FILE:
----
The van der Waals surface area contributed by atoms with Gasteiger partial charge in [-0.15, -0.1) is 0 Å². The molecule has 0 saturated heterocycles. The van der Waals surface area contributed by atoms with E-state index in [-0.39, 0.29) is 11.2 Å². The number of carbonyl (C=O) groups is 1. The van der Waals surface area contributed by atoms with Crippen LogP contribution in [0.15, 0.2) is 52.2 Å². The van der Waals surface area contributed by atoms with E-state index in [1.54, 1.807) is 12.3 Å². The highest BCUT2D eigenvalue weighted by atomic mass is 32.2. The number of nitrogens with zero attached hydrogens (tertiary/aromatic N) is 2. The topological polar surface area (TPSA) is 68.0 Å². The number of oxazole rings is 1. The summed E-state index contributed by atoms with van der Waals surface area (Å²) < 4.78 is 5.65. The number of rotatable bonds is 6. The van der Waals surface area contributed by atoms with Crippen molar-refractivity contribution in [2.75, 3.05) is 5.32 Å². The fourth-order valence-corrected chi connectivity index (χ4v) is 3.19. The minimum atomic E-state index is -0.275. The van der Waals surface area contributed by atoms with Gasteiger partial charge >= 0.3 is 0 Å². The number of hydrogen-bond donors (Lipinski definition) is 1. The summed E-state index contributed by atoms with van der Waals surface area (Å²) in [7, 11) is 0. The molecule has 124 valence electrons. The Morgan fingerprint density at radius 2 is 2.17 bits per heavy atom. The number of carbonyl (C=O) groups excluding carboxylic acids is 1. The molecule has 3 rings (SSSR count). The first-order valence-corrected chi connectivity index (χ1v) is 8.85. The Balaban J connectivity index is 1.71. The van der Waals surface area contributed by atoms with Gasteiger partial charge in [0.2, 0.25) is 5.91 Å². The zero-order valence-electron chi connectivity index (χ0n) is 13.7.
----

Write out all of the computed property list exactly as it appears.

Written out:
The van der Waals surface area contributed by atoms with Gasteiger partial charge in [-0.15, -0.1) is 0 Å². The molecule has 0 saturated heterocycles. The van der Waals surface area contributed by atoms with E-state index in [-0.39, 0.29) is 11.2 Å². The number of carbonyl (C=O) groups is 1. The van der Waals surface area contributed by atoms with Crippen LogP contribution in [0.15, 0.2) is 52.2 Å². The van der Waals surface area contributed by atoms with E-state index in [1.54, 1.807) is 12.3 Å². The highest BCUT2D eigenvalue weighted by atomic mass is 32.2. The number of nitrogens with zero attached hydrogens (tertiary/aromatic N) is 2. The topological polar surface area (TPSA) is 68.0 Å². The number of oxazole rings is 1. The summed E-state index contributed by atoms with van der Waals surface area (Å²) < 4.78 is 5.65. The number of rotatable bonds is 6. The van der Waals surface area contributed by atoms with Crippen molar-refractivity contribution in [2.75, 3.05) is 5.32 Å². The fourth-order valence-corrected chi connectivity index (χ4v) is 3.19. The minimum atomic E-state index is -0.275. The van der Waals surface area contributed by atoms with Gasteiger partial charge >= 0.3 is 0 Å². The number of hydrogen-bond donors (Lipinski definition) is 1. The summed E-state index contributed by atoms with van der Waals surface area (Å²) in [7, 11) is 0. The molecule has 124 valence electrons. The Morgan fingerprint density at radius 2 is 2.17 bits per heavy atom. The number of carbonyl (C=O) groups excluding carboxylic acids is 1. The molecule has 3 rings (SSSR count). The first-order valence-corrected chi connectivity index (χ1v) is 8.85. The Balaban J connectivity index is 1.71. The van der Waals surface area contributed by atoms with Gasteiger partial charge in [0.2, 0.25) is 5.91 Å². The zero-order valence-electron chi connectivity index (χ0n) is 13.7.